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Metastatic Triple-Negative Breast Cancer Resource Center


Treatment of a Patient With AML and mTNBC

Last Updated: Monday, October 30, 2023

Initial Presentation, Workup, and Treatment

A 66-year-old female presented to the emergency department in February 2022 with acute onset of bilateral upper extremity pain. Her white blood count was 85, hemoglobin was 6.7, platelets were 28, and she was experiencing hepatosplenomegaly. She was diagnosed with acute myeloid leukemia (AML). 

During staging, a right breast mass of 4.3 x 4 cm was revealed. It was thought to be highly suspicious for primary breast cancer, as well as suspicious for right axillary lymphadenopathy. 

A core biopsy of the breast and fine needle aspiration in the axillary node found poorly differentiated carcinoma, estrogen-negative, progesterone-negative, and HER-negative by FISH (i.e., triple-negative breast cancer with a Ki-67 of 98%). Tests also showed she was androgen receptor-positive (AR+). Staging scans showed that she was negative for metastatic disease.  

During admission on the leukemia service, she was initiated on cytarabine + daunorubicin + gemtuzumab, and midostaurin was added given her FLT3 positivity. Midostaurin is an oral multitargeted kinase inhibitor that is active in patients with a FLT3 mutation. Her case was presented at the multidisciplinary tumor board, and a recommendation was made for surgical intervention.  

She had a right mastectomy and axillary lymph node dissection in April 2022. Pathology showed a 9-cm breast mass with 5 of 23 positive lymph nodes, T3, N2a (4 to 6 regional lymph nodes are positive), and thus a pathologic stage III. 

She then received 3 cycles of consolidation chemotherapy for her AML. A repeat of the bone marrow biopsy revealed minimal residual AML. However, there were now worsening changes on her right chest wall. Because of concern over the disease extension into the chest wall, treatment of her breast cancer was resumed and her AML treatment was paused. 

The patient completed 4 weeks of palliative radiation therapy to the chest in October 2022, and was started on capecitabine. Another repeat of the bone marrow biopsy in November 2022 was negative for AML. The patient declined genetic counseling or testing. 

Guardant testing in January 2023 showed no actionable targets and one alteration in the TP53 gene at only 0.06%.  

In March 2023 she had progression of disease with recurrent skin nodules on the mastectomy chest wall. She was started on sacituzumab govitecan. In late June 2023, restaging scans showed increasing lung nodules and pleural effusions, liver and bone metastases, and worsening nodular skin thickening on chest wall. She became increasingly short of breath. Sacituzumab was discontinued. She next received pembrolizumab with a plan to add albumin-bound paclitaxel (Abraxane), but 11 days later she was admitted for hypoxic respiratory failure and biopsy-proven lymphangitic spread.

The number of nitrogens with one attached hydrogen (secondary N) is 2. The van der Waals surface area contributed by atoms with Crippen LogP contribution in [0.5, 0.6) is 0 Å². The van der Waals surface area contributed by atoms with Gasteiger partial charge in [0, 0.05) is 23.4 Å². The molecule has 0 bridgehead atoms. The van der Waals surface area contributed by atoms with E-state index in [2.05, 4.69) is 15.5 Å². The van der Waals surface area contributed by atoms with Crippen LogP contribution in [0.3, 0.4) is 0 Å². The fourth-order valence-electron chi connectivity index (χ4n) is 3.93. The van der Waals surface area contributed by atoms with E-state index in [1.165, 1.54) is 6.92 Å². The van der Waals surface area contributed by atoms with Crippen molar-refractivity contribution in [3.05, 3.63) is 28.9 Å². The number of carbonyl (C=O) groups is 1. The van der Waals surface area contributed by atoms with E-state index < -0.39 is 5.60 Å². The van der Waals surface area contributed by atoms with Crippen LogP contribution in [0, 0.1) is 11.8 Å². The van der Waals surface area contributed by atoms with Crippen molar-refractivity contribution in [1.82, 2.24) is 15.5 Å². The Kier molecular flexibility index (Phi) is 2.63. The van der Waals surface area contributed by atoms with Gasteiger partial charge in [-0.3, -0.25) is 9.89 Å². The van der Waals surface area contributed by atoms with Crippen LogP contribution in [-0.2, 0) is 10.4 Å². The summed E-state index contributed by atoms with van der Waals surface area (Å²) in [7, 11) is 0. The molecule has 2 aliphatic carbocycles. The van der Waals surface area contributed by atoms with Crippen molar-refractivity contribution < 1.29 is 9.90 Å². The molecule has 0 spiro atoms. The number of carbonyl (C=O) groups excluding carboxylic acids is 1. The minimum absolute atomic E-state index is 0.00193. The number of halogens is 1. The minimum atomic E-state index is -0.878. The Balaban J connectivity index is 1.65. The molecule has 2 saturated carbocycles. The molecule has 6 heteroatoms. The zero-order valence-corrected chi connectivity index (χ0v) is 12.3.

She was started on methylprednisolone at 60 mg every 6 hours for likely immune checkpoint inhibitor-induced pneumonitis.  

Given that the tumor was androgen receptor positive (AR+,) she was prescribed bicalutamide because it blocks the use of androgens by the tumor cells, and her oxygen requirements improved on steroids.  

Discussion Points

This very complex case presented multiple treatment challenges. The patient’s AML required immediate induction chemotherapy. Her triple-negative breast cancer was found incidentally on workup of the AML. A key to managing this case was ongoing communication with the multidisciplinary team, including hematologic oncology, surgical oncology, and medical oncology.  

Giving capecitabine as initial chemotherapy post-mastectomy and radiation was recommended given the significant myelosuppressive therapy for her AML.1 Per recent guidelines, sacituzumab govitecan was given next but in only a few months the disease again progressed. 

The risk of pneumonitis with immune checkpoint inhibitors2 (i.e., pembrolizumab) was reviewed in detail with this patient who already had extensive pulmonary disease. She agreed to proceed, but unfortunately she developed acute respiratory hypoxia requiring discontinuation. Standard treatment with high dose steroids was initiated.  

The fact that her disease was AR+ meant the only other targeted treatment thought to be safe for the patient at this juncture was bicalutamide. However, it should be noted that this is not in the NCCN guidelines.3 Clinical trials looking at potential use of the AR receptor as a target are ongoing. 

Simultaneously treating two very aggressive cancers, acute myeloid leukemia and triple-negative breast cancer, presented unique challenges. The role of the APP was critical in clinical assessment, symptom management, and care coordination. The APP on the breast team worked closely with the leukemia team to maximize communication and deliver optimal care safely.  


  1. Masuda N, Lee SJ, Ohtani S, et al. Adjuvant capecitabine for breast cancer after preoperative chemotherapy. N Engl J Med. 2017;376(22):2147-2159. doi:10.1056/NEJMoa1612645 
  2. Cortes J, Rugo HS, Cescon DW, et al. Pembrolizumab plus chemotherapy in advanced triple-negative breast cancer. N Engl J Med. 2022;387(3):217-226. doi:10.1056/NEJMoa2202809 
  3. National Comprehensive Cancer Network. NCCN Guidelines 2023. 


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Last Updated: Monday, October 30, 2023
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